MS: Great. Thank you. Jim.

MR. JIM KELLER: Jim Keller from ECRI Institute. I had a question and comment about nomenclature. And full disclosure, ECRI Institute developed the universal medical device nomenclature system. The slide here refers to GMDN which I understand FDA is moving in the direction towards hundreds if not over 1,000 or more hospitals are using UNDNS in their databases to keep their inventories clean and also to do tracking of recalls. And actually, several of the computerized maintenance management system vendors are starting to incorporate UNDNS in their databases and doing automatic searching against UNDNS terms for recall notices. So should the unique identifier initiative adopt a different nomenclature, what approaches should hospitals take to link up their existing nomenclature terminology to a new system? Considering that the databases will have tens of thousands of records that have to be matched up to a different terminology.

MS: Am I supposed to answer that one? Jim, I think it’s a good point, of course. This is a question and not really a statement. So the question I think that we’ve batted around here quite a bit is on the issue of nomenclature classification. And I’m not saying there needs to be one either. So there are multiple systems that serve multiple needs. And there’s no reason that you couldn’t have multiple terms associated with individual products. You know, GMDN is something that may serve our purpose. But as you say, it may not serve everyone’s. And maybe there’s a need for other classification schemes for other purposes, other stakeholders.

MS: And just one follow-up point related to that. I see problems in having multiple nomenclature systems to match to especially related to the surveillance part of it. If FDA’s database of adverse events is pointing to one of the several nomenclature systems that are out there, it will be hard to have a good match to what’s really going on with that particular problem that’s being reported through the adverse events system. So ideally, they’re all linked up to one another. So they have some sort of linking or harmonization.

MS: You’ll take care of that for us?

MS: We’ll do our best.

MS: Thanks.

MS: I’m Lee Grennan from West Virginia University Hospitals. My question is somewhat about the scope and something what the gentleman from ECRI was talking about. Most of the conversations today have been about supply chain things which are to me items that have a reasonably short lifespan. My job involves capital equipment. Where we’re talking about like the guy from BD said stuff that has kind of ten to twelve years of life expectancy. Devices change over the life. They get updated and stuff like that. With a static UDI which is what they’ve kind of talked about previously, I see a UDI that in my line has to change over the life of things. And how would that work out? Can this be all work into one thing? Do we force fit a long life expectancy life in with a supply chain type of thing? Or do we need different sets of rules?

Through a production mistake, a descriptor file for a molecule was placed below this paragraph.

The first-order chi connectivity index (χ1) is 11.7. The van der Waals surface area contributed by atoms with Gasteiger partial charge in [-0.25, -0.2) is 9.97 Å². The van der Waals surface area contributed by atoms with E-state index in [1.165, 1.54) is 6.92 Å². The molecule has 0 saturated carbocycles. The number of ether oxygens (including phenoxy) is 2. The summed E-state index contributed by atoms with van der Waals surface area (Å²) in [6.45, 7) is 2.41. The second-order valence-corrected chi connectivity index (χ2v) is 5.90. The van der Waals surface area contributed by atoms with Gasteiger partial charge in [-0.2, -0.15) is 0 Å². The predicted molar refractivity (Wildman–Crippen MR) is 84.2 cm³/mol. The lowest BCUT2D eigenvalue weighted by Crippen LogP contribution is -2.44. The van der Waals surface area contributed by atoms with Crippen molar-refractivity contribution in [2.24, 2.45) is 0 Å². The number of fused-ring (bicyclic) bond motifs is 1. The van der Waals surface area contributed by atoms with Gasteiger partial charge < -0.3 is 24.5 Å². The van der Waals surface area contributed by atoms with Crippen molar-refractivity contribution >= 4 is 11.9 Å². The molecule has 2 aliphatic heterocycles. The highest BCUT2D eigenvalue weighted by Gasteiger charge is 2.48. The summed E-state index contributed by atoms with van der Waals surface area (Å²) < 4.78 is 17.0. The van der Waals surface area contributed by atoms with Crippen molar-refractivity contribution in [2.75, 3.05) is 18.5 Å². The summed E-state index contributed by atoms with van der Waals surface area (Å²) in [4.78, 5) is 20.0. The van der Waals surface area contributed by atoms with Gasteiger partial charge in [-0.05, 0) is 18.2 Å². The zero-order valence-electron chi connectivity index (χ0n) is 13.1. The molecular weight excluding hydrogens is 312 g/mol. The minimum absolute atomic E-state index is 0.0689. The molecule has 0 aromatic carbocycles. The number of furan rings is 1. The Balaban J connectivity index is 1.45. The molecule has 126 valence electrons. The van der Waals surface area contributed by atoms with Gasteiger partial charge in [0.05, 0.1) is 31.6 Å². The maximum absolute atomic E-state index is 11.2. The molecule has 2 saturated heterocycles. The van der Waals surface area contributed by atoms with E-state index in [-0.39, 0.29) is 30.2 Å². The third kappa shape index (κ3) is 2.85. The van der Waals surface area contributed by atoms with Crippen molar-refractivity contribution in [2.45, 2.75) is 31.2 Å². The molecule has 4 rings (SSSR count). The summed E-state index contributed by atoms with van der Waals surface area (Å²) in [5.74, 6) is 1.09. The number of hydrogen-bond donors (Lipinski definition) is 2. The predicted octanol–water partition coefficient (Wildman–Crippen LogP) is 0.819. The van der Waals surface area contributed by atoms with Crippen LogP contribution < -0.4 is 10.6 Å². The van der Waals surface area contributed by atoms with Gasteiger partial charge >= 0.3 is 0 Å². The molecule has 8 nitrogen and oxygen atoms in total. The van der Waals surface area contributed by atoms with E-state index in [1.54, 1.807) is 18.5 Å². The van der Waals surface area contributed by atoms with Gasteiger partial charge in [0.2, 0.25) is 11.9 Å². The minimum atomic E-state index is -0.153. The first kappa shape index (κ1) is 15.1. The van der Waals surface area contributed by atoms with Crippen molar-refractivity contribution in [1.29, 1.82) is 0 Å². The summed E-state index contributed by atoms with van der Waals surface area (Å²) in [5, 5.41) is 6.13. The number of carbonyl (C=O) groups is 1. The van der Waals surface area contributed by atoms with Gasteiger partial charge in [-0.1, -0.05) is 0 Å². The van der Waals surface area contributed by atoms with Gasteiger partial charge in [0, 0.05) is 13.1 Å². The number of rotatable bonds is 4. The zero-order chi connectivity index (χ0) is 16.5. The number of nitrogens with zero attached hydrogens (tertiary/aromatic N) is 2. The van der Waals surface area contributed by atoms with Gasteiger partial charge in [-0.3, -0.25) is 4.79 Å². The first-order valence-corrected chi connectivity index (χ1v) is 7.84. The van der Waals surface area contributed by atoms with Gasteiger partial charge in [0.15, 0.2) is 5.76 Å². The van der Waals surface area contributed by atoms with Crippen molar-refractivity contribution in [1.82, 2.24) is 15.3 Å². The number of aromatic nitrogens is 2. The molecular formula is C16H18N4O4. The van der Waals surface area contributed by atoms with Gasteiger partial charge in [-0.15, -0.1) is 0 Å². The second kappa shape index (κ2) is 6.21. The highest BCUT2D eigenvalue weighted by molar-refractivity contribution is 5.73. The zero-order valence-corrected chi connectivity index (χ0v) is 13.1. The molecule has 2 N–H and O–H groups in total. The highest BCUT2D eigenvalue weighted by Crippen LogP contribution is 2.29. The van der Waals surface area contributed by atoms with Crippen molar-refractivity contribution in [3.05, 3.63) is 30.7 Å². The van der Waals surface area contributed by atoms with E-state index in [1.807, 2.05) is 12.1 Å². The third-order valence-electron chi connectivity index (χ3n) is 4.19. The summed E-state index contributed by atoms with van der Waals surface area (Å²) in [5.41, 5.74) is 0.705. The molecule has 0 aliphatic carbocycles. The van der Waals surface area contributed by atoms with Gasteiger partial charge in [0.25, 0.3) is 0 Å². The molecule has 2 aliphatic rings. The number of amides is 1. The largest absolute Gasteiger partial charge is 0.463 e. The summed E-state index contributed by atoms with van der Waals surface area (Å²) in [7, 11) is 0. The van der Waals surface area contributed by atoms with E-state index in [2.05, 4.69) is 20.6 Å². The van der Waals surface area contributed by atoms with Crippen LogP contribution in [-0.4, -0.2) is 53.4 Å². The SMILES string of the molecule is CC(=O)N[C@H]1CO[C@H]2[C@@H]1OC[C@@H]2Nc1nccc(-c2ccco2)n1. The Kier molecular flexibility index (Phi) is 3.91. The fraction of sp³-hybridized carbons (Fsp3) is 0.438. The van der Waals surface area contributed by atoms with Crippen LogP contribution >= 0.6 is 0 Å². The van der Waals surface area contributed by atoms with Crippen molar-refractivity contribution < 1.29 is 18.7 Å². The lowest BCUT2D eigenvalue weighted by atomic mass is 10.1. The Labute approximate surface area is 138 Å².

MS: I’ll take that unless somebody wants to comment. No. Well, I don’t think that ... let’s just take an example arbitrarily. You’ve got an infusion pump let’s say. And it has a serialized unique device identifier on it. I don’t think that it would change over time. I would expect that it would remain on the products as a way of identifying the product. The question then becomes, for you and for others in the room, how do you manage the life of that device? Where does information about software updates, recalls, changes in parts, what have you, where does that information reside? And I don’t know the answer to that. I think it’s a great question. It doesn’t seem to be something that we could manage. It’s something that maybe a manufacturer would manage. Maybe it’s something that you manage. But I do think that the unique identifier just provides the way that you always identify that problem and make changes to it or updates to it.

MS: Great. And part of the question came up earlier and I kind of waited until now. The whole mother/daughter UDI concept comes in where you have modules. And so overall, if the medical device is made up of seven or eight UDI type devices, how is all of that managed? And would that then fall to me to manage for my hospitals? Because there’s compatibility issues. There’s a lot of different issues that are involved in this.

MS: Agreed. I started it. So I guess I’ll continue. I think the parent/child relationship is very important. I think it does need to be maintained. I don’t know if it’s a static relationship or a dynamic relationship. I’d have to think about that. But I do think about that. But I do think it’s very important to maintain that. So the question is, and this is why we’re having this conversation. What does need to be maintained? And what information do you need to try it? So that you need to know what you need to do. And I’m happy to continue to have conversation. I don’t know right now. But it’s a great question. Corrine